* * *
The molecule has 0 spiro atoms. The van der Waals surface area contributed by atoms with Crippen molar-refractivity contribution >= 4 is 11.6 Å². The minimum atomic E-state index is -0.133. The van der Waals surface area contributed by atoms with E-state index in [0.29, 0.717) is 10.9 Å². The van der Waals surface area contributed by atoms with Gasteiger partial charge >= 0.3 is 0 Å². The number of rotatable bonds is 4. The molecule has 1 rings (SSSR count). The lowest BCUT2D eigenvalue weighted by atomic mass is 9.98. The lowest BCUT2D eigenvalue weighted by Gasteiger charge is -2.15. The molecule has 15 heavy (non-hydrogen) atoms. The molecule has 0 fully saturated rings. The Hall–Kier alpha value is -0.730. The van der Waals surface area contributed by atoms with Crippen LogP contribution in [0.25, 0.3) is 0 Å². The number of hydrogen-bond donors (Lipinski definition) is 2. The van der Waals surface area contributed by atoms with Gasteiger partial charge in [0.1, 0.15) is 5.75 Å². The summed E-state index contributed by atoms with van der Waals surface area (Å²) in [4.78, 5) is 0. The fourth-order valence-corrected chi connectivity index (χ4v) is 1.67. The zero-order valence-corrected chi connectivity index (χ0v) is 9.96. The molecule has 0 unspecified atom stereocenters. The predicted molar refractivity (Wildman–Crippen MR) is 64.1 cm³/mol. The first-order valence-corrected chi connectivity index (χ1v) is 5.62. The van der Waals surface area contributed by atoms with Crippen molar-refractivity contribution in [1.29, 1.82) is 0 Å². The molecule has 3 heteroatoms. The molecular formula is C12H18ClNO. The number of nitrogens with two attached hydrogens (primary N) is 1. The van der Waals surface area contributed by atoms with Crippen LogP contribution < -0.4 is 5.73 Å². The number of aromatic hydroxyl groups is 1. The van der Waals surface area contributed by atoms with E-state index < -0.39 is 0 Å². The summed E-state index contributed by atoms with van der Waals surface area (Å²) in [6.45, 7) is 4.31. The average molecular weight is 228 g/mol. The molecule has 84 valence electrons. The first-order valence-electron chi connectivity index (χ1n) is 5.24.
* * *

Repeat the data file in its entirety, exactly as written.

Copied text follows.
The molecule has 0 spiro atoms. The van der Waals surface area contributed by atoms with Crippen molar-refractivity contribution >= 4 is 11.6 Å². The minimum atomic E-state index is -0.133. The van der Waals surface area contributed by atoms with E-state index in [0.29, 0.717) is 10.9 Å². The van der Waals surface area contributed by atoms with Gasteiger partial charge >= 0.3 is 0 Å². The number of rotatable bonds is 4. The molecule has 1 rings (SSSR count). The lowest BCUT2D eigenvalue weighted by atomic mass is 9.98. The lowest BCUT2D eigenvalue weighted by Gasteiger charge is -2.15. The molecule has 15 heavy (non-hydrogen) atoms. The molecule has 0 fully saturated rings. The Hall–Kier alpha value is -0.730. The van der Waals surface area contributed by atoms with Crippen LogP contribution in [0.25, 0.3) is 0 Å². The number of hydrogen-bond donors (Lipinski definition) is 2. The van der Waals surface area contributed by atoms with Gasteiger partial charge in [0.1, 0.15) is 5.75 Å². The summed E-state index contributed by atoms with van der Waals surface area (Å²) in [4.78, 5) is 0. The fourth-order valence-corrected chi connectivity index (χ4v) is 1.67. The zero-order valence-corrected chi connectivity index (χ0v) is 9.96. The molecule has 0 unspecified atom stereocenters. The predicted molar refractivity (Wildman–Crippen MR) is 64.1 cm³/mol. The first-order valence-corrected chi connectivity index (χ1v) is 5.62. The van der Waals surface area contributed by atoms with Crippen molar-refractivity contribution in [1.29, 1.82) is 0 Å². The molecule has 3 heteroatoms. The molecular formula is C12H18ClNO. The number of nitrogens with two attached hydrogens (primary N) is 1. The van der Waals surface area contributed by atoms with Crippen LogP contribution < -0.4 is 5.73 Å². The number of aromatic hydroxyl groups is 1. The van der Waals surface area contributed by atoms with E-state index < -0.39 is 0 Å². The summed E-state index contributed by atoms with van der Waals surface area (Å²) in [6.45, 7) is 4.31. The average molecular weight is 228 g/mol. The molecule has 84 valence electrons. The first-order valence-electron chi connectivity index (χ1n) is 5.24.